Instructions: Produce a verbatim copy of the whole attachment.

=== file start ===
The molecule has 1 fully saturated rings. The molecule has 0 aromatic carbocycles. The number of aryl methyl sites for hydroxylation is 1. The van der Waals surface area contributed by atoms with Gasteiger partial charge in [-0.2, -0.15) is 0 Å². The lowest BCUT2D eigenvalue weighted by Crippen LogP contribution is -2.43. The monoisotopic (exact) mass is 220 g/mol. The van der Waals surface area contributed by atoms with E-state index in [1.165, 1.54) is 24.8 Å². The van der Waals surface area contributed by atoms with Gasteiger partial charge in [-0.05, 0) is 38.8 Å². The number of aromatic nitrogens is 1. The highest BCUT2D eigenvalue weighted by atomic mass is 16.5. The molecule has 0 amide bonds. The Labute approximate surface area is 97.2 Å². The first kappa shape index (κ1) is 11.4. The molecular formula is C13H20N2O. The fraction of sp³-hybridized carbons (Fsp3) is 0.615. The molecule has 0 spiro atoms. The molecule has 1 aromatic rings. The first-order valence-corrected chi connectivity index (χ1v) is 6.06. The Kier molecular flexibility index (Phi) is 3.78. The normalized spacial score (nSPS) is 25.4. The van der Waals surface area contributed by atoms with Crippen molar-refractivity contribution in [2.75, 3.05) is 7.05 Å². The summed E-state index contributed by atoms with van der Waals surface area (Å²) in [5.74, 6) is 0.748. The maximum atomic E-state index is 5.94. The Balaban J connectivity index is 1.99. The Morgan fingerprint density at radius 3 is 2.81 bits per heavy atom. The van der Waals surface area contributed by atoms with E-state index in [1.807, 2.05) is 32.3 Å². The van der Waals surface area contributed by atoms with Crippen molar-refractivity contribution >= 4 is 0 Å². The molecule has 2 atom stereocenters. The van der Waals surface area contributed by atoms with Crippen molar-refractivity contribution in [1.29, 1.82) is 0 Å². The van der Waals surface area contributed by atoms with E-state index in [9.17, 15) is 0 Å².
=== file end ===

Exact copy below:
The molecule has 1 fully saturated rings. The molecule has 0 aromatic carbocycles. The number of aryl methyl sites for hydroxylation is 1. The van der Waals surface area contributed by atoms with Gasteiger partial charge in [-0.2, -0.15) is 0 Å². The lowest BCUT2D eigenvalue weighted by Crippen LogP contribution is -2.43. The monoisotopic (exact) mass is 220 g/mol. The van der Waals surface area contributed by atoms with E-state index in [1.165, 1.54) is 24.8 Å². The van der Waals surface area contributed by atoms with Gasteiger partial charge in [-0.05, 0) is 38.8 Å². The number of aromatic nitrogens is 1. The highest BCUT2D eigenvalue weighted by atomic mass is 16.5. The molecule has 0 amide bonds. The Labute approximate surface area is 97.2 Å². The first kappa shape index (κ1) is 11.4. The molecular formula is C13H20N2O. The fraction of sp³-hybridized carbons (Fsp3) is 0.615. The molecule has 0 spiro atoms. The molecule has 1 aromatic rings. The first-order valence-corrected chi connectivity index (χ1v) is 6.06. The Kier molecular flexibility index (Phi) is 3.78. The normalized spacial score (nSPS) is 25.4. The van der Waals surface area contributed by atoms with Crippen molar-refractivity contribution in [2.75, 3.05) is 7.05 Å². The summed E-state index contributed by atoms with van der Waals surface area (Å²) in [5.74, 6) is 0.748. The maximum atomic E-state index is 5.94. The Balaban J connectivity index is 1.99. The Morgan fingerprint density at radius 3 is 2.81 bits per heavy atom. The van der Waals surface area contributed by atoms with E-state index in [1.807, 2.05) is 32.3 Å². The van der Waals surface area contributed by atoms with Crippen molar-refractivity contribution >= 4 is 0 Å². The molecule has 2 atom stereocenters. The van der Waals surface area contributed by atoms with Crippen molar-refractivity contribution in [1.29, 1.82) is 0 Å². The van der Waals surface area contributed by atoms with E-state index in [9.17, 15) is 0 Å².